German Chancellor Angela Merkel has drawn condemnation from both the Czech president and prime minister for a speech she delivered on World Refugee Day in which she said there was “no moral or political justification” for Czechoslovakia’s post-war expulsion of some 3 million ethnic Germans.
Angela Merkel’s remarks on Wednesday came ahead of a series of meetings, summits and “mini-summits” of EU leaders in Brussels and regional capitals in the coming days on the highly contentious issue of how to reform the bloc’s migration and asylum policy while protecting its borders.
Prime Minister-designate Andrej Babiš (ANO) told journalists that Merkel’s comments would serve only to stir up “old wounds” precisely when the EU needed to present a united front to fight illegal migration, which is the centrepiece of his current foreign policy agenda.
“I reject this characterisation – especially when we recall the horrors of Heydrich, Lidice, Ležáky and the killing of our paratroopers. I have the feeling that there is some internal political struggle in Germany now, and it is very unfortunate that old wounds are opening because of it.”
Babiš was referring to two Czech villages that were wiped off the map by the Nazis: Lidice, in retaliation for the assassination in 1942 of Nazi governor Reinhard Heydrich, known as “the butcher of Prague”, by Czech and Slovak paratroopers; and Ležáky which was targeted for harbouring a resistance group. In both cases, innocent men, women and children were summarily executed or sent to extermination camps.
Twenty-one years ago, the leaders of the Czech Republic and Germany signed a declaration aimed at improving bilateral relations and drawing a line under the past. In that declaration of August 1997, the German side took full responsibility for the crimes of the Nazi regime and their consequences – as did Merkel in her remarks on Wednesday – while the Czechs expressed regret over expulsion and the deaths and suffering of innocents that came of it.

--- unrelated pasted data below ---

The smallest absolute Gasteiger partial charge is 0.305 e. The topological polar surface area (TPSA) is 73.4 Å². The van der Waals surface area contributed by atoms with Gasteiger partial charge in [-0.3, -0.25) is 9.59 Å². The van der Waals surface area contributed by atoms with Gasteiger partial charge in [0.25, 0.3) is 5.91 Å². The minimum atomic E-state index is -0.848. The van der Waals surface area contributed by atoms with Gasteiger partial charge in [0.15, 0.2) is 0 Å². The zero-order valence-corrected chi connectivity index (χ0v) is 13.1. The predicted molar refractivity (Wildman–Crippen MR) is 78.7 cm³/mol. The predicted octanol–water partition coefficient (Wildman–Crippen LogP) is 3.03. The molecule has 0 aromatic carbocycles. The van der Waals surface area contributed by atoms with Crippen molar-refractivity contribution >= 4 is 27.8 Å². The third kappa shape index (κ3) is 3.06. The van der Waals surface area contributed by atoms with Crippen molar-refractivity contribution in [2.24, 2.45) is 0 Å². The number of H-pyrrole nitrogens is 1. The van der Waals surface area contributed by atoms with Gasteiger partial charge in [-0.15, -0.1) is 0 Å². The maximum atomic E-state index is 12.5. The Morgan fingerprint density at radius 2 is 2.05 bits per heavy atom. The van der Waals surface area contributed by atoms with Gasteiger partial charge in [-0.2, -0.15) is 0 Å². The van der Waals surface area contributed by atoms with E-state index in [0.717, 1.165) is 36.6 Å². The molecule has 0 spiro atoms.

President Miloš Zeman, who has long justified the expulsion of Sudeten Germans, arguing they were a disloyal “fifth column”, said through a spokesman that he “strongly rejected” Merkel’s view. The Potsdam Conference 1945, he said, offered political justification for the expulsion, as the Allies decided upon and legitimized it there.
In fact, Czechoslovak leaders had discussed plans for an expulsion already in 1938, when Nazi Germany annexed much of the country’s borderlands, and throughout the war, Charles University history professor Tomáš Dvořák told Radio Prague in an earlier interview.
“We know the first plan to deport part of the so-called Sudetenland population was already in place at the time of the Munich Agreement crisis. At that time, the Czechoslovak government, or President Beneš, also considered ceding some territory and thus part of the German population. During the Second World War, plans gradually changed. As the Czechoslovak government-in-exile’s position grew stronger, resettlement plans became bigger, more comprehensive. In the end, they called to resettle Czechoslovakia’s entire German population.”
In the first few months after the Second World War ended, so-called “wild” expulsions were orchestrated by vigilante groups throughout Czechoslovakia. Thousands of German civilians were murdered during the expulsion while countless more refugees died from hunger and illness.
The regular transfer of ethnic nationals among nations, authorized according to the Potsdam Conference, proceeded from 25 January 1946 until October 1946. The post-war Beneš Decrees both sanctioned the expulsion of Sudeten Germans, as well as Hungarians and the confiscation of their property.
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